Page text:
Public Release: 

Adults with migraines have triple the prevalence of generalized anxiety disorder

More than one-quarter of Canadians with migraines have pain that prevent some daily activities and have problems managing their household responsibilities

University of Toronto

Toronto, ON - Generalized anxiety disorder is much more common among adults who have migraines than those without migraine (6% vs. 2%), according to a new study from researchers at the University of Toronto.

The study, published this month in the journal Headache, pinpointed a number of possible factors linking migraine and generalized anxiety disorders. First author Professor Esme Fuller-Thomson, Sandra Rotman Endowed Chair at University of Toronto's Factor-Inwentash Faculty of Social Work and Director of the Institute for Life Course & Aging explains, "this link between migraine and generalized anxiety disorders in the past year was partially explained by the disturbingly high prevalence of debilitating chronic pain (30%) and problems in managing household responsibilities (28%) among those with migraine."

Co-author and recent MSW graduate from the University of Toronto, Janany Jayanthikumar added, "we were not surprised that chronic pain played a strong role in the link between migraines and generalized anxiety disorders. The unpredictable and uncontrollable nature of migraine pain can be extremely anxiety producing as it often interferes with family and work responsibilities with little or no warning".

Interestingly, the study found that men with migraine had almost double the odds of generalized anxiety disorder compared with women with migraine.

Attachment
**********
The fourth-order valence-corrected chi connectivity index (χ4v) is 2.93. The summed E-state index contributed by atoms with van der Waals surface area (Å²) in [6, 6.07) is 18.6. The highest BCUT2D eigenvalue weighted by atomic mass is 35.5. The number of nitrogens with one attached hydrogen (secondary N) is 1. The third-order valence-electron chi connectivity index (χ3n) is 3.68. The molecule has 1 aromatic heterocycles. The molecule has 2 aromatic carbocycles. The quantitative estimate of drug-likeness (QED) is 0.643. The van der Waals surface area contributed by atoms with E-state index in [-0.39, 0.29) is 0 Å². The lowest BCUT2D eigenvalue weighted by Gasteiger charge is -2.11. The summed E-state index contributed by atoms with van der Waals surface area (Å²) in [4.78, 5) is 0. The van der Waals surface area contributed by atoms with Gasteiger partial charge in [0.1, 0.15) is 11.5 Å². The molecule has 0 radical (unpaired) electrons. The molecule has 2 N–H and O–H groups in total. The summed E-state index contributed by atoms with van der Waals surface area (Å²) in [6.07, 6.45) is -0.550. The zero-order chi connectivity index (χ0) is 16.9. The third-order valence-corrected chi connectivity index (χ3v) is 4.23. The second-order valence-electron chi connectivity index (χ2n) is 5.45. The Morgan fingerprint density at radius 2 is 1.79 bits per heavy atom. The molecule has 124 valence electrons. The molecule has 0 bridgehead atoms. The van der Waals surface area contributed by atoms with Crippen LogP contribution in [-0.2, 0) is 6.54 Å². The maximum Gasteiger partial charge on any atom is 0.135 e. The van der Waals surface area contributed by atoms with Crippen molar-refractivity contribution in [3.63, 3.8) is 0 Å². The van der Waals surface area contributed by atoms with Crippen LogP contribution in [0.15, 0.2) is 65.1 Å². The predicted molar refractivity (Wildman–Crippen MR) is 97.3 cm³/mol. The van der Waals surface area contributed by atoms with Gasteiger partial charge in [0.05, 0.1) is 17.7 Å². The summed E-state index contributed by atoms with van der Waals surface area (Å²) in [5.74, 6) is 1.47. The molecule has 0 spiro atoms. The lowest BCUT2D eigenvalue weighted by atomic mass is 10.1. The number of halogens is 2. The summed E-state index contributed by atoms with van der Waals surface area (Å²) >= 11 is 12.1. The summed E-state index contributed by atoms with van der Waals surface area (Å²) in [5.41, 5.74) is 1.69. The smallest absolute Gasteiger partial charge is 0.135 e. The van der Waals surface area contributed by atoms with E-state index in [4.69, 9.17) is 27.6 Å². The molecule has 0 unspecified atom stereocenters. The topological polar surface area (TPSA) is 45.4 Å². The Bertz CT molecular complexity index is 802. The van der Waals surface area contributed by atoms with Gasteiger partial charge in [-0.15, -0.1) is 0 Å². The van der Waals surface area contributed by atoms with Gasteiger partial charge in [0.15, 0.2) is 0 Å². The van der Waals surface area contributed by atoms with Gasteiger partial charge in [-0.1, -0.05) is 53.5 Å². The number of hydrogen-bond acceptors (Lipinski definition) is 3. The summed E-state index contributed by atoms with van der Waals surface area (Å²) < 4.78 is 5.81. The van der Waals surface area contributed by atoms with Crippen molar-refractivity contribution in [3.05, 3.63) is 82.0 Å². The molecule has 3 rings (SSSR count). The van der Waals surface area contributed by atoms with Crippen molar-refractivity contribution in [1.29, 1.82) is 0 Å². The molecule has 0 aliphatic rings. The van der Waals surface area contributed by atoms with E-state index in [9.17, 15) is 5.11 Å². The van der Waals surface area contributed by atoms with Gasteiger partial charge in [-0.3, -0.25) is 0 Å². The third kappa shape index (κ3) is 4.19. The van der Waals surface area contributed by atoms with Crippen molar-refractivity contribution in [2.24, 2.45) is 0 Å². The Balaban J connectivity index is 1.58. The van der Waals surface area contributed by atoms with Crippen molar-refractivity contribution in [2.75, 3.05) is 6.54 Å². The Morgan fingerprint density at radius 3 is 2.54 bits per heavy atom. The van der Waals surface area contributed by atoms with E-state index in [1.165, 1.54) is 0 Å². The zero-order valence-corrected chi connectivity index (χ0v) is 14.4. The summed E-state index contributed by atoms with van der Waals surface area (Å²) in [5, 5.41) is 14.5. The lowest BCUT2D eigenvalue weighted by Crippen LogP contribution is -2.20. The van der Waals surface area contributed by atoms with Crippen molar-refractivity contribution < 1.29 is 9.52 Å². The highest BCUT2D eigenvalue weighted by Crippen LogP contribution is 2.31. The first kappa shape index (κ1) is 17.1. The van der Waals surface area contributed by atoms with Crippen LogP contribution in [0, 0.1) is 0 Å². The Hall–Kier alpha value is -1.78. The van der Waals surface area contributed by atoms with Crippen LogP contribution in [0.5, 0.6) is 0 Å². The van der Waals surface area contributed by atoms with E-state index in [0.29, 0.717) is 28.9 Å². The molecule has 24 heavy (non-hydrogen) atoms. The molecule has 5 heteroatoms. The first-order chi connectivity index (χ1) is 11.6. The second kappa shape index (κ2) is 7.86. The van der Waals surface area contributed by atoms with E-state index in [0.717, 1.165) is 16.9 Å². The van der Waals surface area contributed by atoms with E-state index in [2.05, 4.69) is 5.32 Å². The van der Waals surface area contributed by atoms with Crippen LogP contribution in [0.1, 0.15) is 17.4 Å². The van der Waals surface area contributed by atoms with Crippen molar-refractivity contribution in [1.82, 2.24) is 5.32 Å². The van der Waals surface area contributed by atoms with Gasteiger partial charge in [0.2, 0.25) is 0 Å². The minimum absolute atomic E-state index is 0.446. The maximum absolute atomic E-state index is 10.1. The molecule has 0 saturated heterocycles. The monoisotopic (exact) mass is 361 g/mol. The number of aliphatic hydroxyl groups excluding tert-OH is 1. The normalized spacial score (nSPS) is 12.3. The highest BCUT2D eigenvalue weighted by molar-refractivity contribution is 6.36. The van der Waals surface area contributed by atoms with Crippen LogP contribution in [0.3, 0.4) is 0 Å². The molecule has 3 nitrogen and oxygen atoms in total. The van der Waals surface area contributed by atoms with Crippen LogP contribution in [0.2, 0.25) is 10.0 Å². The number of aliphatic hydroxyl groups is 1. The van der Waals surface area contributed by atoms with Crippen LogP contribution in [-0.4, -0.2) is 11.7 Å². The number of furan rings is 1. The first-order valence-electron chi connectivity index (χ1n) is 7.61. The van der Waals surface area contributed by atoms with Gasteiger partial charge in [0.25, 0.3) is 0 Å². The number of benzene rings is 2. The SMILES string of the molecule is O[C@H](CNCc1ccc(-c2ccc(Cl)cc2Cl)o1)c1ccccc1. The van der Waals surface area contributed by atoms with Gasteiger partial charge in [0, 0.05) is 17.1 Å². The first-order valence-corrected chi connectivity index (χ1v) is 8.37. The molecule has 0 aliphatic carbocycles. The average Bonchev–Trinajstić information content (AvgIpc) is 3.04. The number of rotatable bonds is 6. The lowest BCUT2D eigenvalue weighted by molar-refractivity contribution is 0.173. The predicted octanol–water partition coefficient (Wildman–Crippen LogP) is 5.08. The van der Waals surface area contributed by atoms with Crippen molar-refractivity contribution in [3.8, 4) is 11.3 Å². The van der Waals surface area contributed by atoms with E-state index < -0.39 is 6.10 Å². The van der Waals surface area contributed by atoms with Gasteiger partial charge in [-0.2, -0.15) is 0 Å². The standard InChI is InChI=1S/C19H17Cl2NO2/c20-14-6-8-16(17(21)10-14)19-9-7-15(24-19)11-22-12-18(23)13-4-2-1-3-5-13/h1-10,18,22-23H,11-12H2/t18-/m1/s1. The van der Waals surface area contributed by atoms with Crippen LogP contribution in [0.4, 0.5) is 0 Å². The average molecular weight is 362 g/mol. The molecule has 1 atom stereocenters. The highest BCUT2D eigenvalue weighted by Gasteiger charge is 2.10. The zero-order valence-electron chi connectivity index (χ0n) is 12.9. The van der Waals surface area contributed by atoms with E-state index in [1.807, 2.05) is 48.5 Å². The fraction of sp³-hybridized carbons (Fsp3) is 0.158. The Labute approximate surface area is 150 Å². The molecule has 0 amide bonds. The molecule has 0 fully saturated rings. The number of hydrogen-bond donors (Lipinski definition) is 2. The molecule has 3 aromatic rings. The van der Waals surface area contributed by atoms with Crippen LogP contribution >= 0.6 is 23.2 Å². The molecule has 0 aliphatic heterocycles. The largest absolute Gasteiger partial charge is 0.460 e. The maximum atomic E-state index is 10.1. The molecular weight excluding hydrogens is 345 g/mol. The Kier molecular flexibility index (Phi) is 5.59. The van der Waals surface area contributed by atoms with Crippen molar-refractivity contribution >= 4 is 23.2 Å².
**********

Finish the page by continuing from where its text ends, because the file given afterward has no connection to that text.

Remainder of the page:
"This was a surprising finding because in the general population, women are more likely than men to develop generalized anxiety disorder. Our results may be due to the fact that men are less likely than women to take medication to treat their migraine and therefore the disorder may be more painful and less controllable, which could result in anxiety" said co-author Senyo Agbeyaka, a recently graduated MSW student.

What's more, migraineurs who did not have a confidant had five times the odds of generalized anxiety disorder compared to those with at least one person to confide in; with social support being shown to play an important protective role in the mental health consequences of other chronic pain disorders.

"It is important for health professionals to be monitoring for the presence of mental health problems, including anxiety disorders, in their patients with migraine. Of particular concern are men with migraines, those who experience chronic and debilitating pain, those who are struggling to cope with their daily responsibilities and those who are socially isolated" suggested Fuller-Thomson.

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Notes to Editors:

Investigators examined a representative sample of 21,502 Canadians aged 20 and older, of whom 2,232 reported that they had been diagnosed with migraine.

Data was drawn from the nationally representative 2012 Canadian Community Health Survey-Mental Health.

For more please information, please contact:

Prof. Esme Fuller-Thomson
Professor & Sandra Rotman Endowed Chair Factor-Inwentash Faculty of Social Work & Department of Family & Community
Medicine, University of Toronto
Cell: 416-209-3231
Email: esme.fuller.thomson@utoronto.ca

Source Article:

E. Fuller-Thomson, J. Jayanthikumar, S.K. Agbeyaka. Untangling the Association Between Migraine, Pain, and Anxiety: Examining Migraine and Generalized Anxiety Disorders in a Canadian Population Based Study. Headache. Volume 57, Issue 3, March 2017, Pages 375-390.

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